People take this festival as an occasion to gorge on delectables like Undhiyu (a vegetarian delicacy), Jalebi, Til Ladoo (a sweet made of sesame seeds) and Chikki (a sweet made from groundnuts and jaggery) and Paatishaapta.
So here goes our first recipe:
1. Gujarati Undhiyu
- Raw Banana
- Small Potato
- Sweet Potato
- Elephant Foot (Suran)
- Yam (Rattaaloo)
- Surti Beans
- Vaal Paapdi
- Green Chillies
- Green Chana
For the green mixture for Undhiyu:
- Green Garlic with Stem
- Sesame Seeds
For the Spice Mix:
- Turmeric Powder
- Red Chilli Powder
- Coriander Powder
- Garam Masala Powder
For the Methi (Fenugreek) Pakoda:
- Gram Flour (Besan)
- Methi Leaves
- Wheat Flour
First, deep fry all the vegetables such as raw banana, yam, small potato, sweet potato and suran and keep them aside.
For the green paste, which actually provides the colour and flavour to the dish, now make a paste of all the ingredients mentioned for the green paste (chutney) along with the spices mentioned under the spice mix section.
Now for the methi pakodas (fenugreek fritters) to be added to the dish, you must mix in all the ingredients mentioned for the pakodas, make roundels and deep fry them in all and keep aside.
Pour 4 tablespoon of oil in the cooker and heat it up. Now deep fry the tur, green chana, surti beans and vaal papdi till they become crispy.
Add the green chutney, into our crispy ingredients in the cooker, mixing it well. Now add the fried vegetables and the methi pakodas along with a dash of lemon and a tablepoon of sugar.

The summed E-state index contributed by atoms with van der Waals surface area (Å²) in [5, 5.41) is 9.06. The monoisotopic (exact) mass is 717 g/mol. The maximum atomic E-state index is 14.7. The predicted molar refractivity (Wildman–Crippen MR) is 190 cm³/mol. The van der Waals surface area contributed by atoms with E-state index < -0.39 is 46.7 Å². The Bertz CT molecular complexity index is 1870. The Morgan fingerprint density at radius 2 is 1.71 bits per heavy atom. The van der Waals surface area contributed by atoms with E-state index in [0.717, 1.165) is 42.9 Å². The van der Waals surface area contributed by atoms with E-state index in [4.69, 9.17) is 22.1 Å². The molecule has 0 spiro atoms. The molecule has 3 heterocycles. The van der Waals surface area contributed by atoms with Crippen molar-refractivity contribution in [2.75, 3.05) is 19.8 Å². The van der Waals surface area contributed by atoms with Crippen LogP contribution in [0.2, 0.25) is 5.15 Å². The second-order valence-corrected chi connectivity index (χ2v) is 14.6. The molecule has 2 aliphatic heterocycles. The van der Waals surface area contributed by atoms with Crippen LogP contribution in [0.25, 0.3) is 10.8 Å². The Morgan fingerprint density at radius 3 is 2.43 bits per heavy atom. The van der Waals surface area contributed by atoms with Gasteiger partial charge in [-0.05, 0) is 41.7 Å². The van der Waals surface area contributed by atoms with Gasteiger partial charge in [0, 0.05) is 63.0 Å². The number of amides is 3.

Do not mix the ingredients. Just cover the lid and give it a whistle. Serve hot with puris, parathas or steamed rice.
Our second mouthwatering recipes for the Kite Festival is Gujarati Til Laddu. Here it goes:
2. Gujarati Til Laddu
- Add 1 1/4 cups Sesame Seeds (Til)
- Next 1 tbsp Ghee (Clarified Butter)
- 1 1/4 cups roughly chopped Gur (Jaggery)
- 1/4 cup roasted and crushed Peanuts
- 1/2 tsp Elaichi Powder (Cardamom)
Heat a broad non-stick pan and add the sesame seeds dry roasting them on a slow flame for around 10 minutes. Keep aside.
Now heat ghee in a deep non-stick pan. To this, add the jaggery and mix well. Cook this on a slow flame for about 5 minutes stirring constantly.
Now, add the sesame seeds, crushed peanuts and cardamom powder. Mix well and cook on a slow flame for around 1 minute. Stir this continuously.
Transfer the mixture onto a greased plate and let it cool for 1 to 2 minutes.
Take little water on your palms so that the mixture does not stick to your hands. Now divide the mix into small roundels and place them in an air-tight jar.
Your Till Laddus are ready.
And…. Here goes our third recipe… Bengali Paatishaapta
3. Bengali Paatishaapta
- Sooji (Semolina) – 250 grams
- White Flour (Maida) – 400 grams
- Sugar – 200 grams
- Khoya – 300 grams
- Cooking Oil – 3 tablespoons
- Milk – 1 liter
Convert the milk into condensed milk by constant boiling and stirring.
Now add khoya along with 50 grams of sugar to the condensed milk. This will change the condensed milk into a semi liquid state.
In a bowl, add about 2 cups of water and gradually add the maida and suji to make a thick mixture. Now add around 200 gms of sugar.
Prepare the non stick flat frying pan by heating it and applying oil to it. Next, pour a bit of the suji-maida mix about on the hot pan and spread the mix on the pan till it takes a circular shape.
To this, add about 1 tablespoon of the semi liquid milk.
Roll the spread after 15-20 sec. Keep the roll on the pan on slow flame till it acquires a brownish colour. Serve hot.
So here was all we had to tell you about the famous and colourful Kite Festival along with delectable recipes for you. So enjoy the festival and have fun but do not forget to stay fit and healthy.